Through an array of brilliant foreign accents, impersonating body language, and a couple of minor wardrobe changes, Sarah Jones managed to bring to life the unique characters of her empowering one-woman-show, “Sell/Buy/Date,” on January 23 in UCSB’s Campbell Hall. Jones captivated Tuesday’s audience with her brilliantly humorous script, proving just why The New York Times called her “a master of the genre” of theater.
With a multicultural background, Jones is an activist and Tony and Obie award-winning American playwright dedicated to illuminating societal and political issues through her work. “Sell/Buy/Date” focuses on female and multicultural justice while tying in today’s current political landscape. Noticeably, the future-tense performance allows the audience to feel detached and enjoy their hour-and-a-half show as the painful reality of her message sinks in.
Not only do her multiple, well-executed characters make it hard to believe the performance is only a one-woman act, but halfway through the show, Jones shockingly switches from her believed-to-be-natural British accent to her true American voice. Catching everyone off guard, she sent the audience into a rumble over this clever prank. Her passion and deep understanding of every character she personified made it easy to forget the same Sarah stood on-stage the entire night.
Tuesday’s performance opened with four female acts whose characters unveiled the societal messages of sex and womanhood, specifically related to sex work. The audience heard about an 86-year-old discovering online pornography, a college-aged student in a fem-porn class, a sex worker, and a 19-year-old pushed into sex work through her previous, male-dominated relationships. Each hilarious act raised awareness about how women in the industry are usually forced into it and remain due to financial reasons.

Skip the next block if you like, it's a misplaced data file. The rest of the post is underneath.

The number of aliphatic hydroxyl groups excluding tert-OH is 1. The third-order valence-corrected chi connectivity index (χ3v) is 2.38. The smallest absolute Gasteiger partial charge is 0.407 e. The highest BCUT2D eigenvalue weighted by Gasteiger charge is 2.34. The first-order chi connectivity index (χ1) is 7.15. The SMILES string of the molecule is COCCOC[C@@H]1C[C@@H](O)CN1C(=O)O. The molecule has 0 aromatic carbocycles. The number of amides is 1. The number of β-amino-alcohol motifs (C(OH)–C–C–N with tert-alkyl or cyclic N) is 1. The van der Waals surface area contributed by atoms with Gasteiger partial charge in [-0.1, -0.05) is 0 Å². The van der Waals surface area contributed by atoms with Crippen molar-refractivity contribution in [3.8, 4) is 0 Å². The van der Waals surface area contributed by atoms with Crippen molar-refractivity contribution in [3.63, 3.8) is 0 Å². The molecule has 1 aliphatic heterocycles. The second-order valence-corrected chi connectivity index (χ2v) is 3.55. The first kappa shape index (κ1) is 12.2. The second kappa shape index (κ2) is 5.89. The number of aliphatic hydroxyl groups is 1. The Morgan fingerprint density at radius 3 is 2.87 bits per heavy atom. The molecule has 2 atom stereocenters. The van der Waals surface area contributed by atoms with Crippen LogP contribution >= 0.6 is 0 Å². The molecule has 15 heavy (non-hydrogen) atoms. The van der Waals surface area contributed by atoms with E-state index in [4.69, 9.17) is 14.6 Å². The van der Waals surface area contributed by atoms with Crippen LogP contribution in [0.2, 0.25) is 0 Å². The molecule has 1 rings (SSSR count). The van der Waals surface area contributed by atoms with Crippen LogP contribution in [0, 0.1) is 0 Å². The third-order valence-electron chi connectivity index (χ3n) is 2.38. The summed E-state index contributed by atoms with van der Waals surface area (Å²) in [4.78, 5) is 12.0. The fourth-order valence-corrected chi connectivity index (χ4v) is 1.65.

Jones reciprocated the opening act with a male perspective, an interview of an engaged man entering his bachelor party (a strip club). This act disclosed the double standards that men often inflict on women. Out of character, Jones explained to the audience how women struggle with expectations of being appealing and sexy to men while trying to avoid the label “slut.” She asked the audience what they even called male sluts. Laughing, she replied, “Very good, they were called men.”
The following acts from perspectives of Latina and Muslim women illuminated the precious yet oppressive multicultural dynamic of the United States while relating to today’s politics. The women’s indirect humor motivated the crowd to act in dire times where circumstances, like the new presidency, threaten the multicultural identity of our nation.
The final act, where Jones became a male D.C. Women’s Marcher involved in hip hop culture, reached out to the men in the audience, convincing them that if a movement is to be successful it requires collaboration from everyone, not just women. The act revealed how feminism isn’t a threat against men but instead a group effort.
After the closing Q&A of Tuesday’s performance, it became obvious how meaningful Jones’ work is to her and her audience. Her journey on stage empowers women while remaining inclusive toward men, highlighting the beauty of collective work and its potential to make societal change. She expressed that she owes her biggest debt to all the people whose lives she gets to witness, listen to, and eventually bring to life onstage.
A genius work of art, “Sell/Buy/Date” exemplifies the beauty of embracing our differences. Jones’ messages lingered in the minds of the applauding audience as they exited the auditorium, feeling newly inspired.